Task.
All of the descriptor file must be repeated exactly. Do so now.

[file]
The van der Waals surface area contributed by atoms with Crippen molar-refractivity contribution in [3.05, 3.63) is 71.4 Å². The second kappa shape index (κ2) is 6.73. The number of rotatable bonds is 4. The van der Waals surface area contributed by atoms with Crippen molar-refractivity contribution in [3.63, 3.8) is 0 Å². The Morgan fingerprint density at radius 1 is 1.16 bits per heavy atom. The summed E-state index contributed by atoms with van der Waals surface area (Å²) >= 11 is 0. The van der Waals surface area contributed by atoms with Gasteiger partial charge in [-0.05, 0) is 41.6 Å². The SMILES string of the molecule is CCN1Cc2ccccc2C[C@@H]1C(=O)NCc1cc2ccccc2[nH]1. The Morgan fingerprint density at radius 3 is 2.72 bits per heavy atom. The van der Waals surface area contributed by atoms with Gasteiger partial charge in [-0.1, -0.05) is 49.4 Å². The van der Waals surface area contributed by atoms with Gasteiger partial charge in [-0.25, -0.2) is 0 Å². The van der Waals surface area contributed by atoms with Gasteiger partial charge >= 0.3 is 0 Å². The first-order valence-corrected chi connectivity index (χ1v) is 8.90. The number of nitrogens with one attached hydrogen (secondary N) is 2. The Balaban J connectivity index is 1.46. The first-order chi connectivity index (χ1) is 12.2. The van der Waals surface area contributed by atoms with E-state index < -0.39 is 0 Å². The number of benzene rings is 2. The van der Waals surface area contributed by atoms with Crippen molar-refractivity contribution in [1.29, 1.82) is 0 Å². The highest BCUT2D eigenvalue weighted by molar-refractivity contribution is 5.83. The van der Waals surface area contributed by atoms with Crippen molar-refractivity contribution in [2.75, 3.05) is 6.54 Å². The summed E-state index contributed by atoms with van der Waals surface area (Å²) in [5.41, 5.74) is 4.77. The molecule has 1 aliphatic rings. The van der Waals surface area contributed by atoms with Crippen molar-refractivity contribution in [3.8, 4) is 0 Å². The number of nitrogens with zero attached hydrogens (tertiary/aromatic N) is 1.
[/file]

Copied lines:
The van der Waals surface area contributed by atoms with Crippen molar-refractivity contribution in [3.05, 3.63) is 71.4 Å². The second kappa shape index (κ2) is 6.73. The number of rotatable bonds is 4. The van der Waals surface area contributed by atoms with Crippen molar-refractivity contribution in [3.63, 3.8) is 0 Å². The Morgan fingerprint density at radius 1 is 1.16 bits per heavy atom. The summed E-state index contributed by atoms with van der Waals surface area (Å²) >= 11 is 0. The van der Waals surface area contributed by atoms with Gasteiger partial charge in [-0.05, 0) is 41.6 Å². The SMILES string of the molecule is CCN1Cc2ccccc2C[C@@H]1C(=O)NCc1cc2ccccc2[nH]1. The Morgan fingerprint density at radius 3 is 2.72 bits per heavy atom. The van der Waals surface area contributed by atoms with Gasteiger partial charge in [-0.1, -0.05) is 49.4 Å². The van der Waals surface area contributed by atoms with Gasteiger partial charge in [-0.25, -0.2) is 0 Å². The van der Waals surface area contributed by atoms with Gasteiger partial charge >= 0.3 is 0 Å². The first-order valence-corrected chi connectivity index (χ1v) is 8.90. The number of nitrogens with one attached hydrogen (secondary N) is 2. The Balaban J connectivity index is 1.46. The first-order chi connectivity index (χ1) is 12.2. The van der Waals surface area contributed by atoms with E-state index < -0.39 is 0 Å². The number of benzene rings is 2. The van der Waals surface area contributed by atoms with Crippen molar-refractivity contribution in [1.29, 1.82) is 0 Å². The highest BCUT2D eigenvalue weighted by molar-refractivity contribution is 5.83. The van der Waals surface area contributed by atoms with Crippen molar-refractivity contribution in [2.75, 3.05) is 6.54 Å². The summed E-state index contributed by atoms with van der Waals surface area (Å²) in [5.41, 5.74) is 4.77. The molecule has 1 aliphatic rings. The van der Waals surface area contributed by atoms with Crippen molar-refractivity contribution in [3.8, 4) is 0 Å². The number of nitrogens with zero attached hydrogens (tertiary/aromatic N) is 1.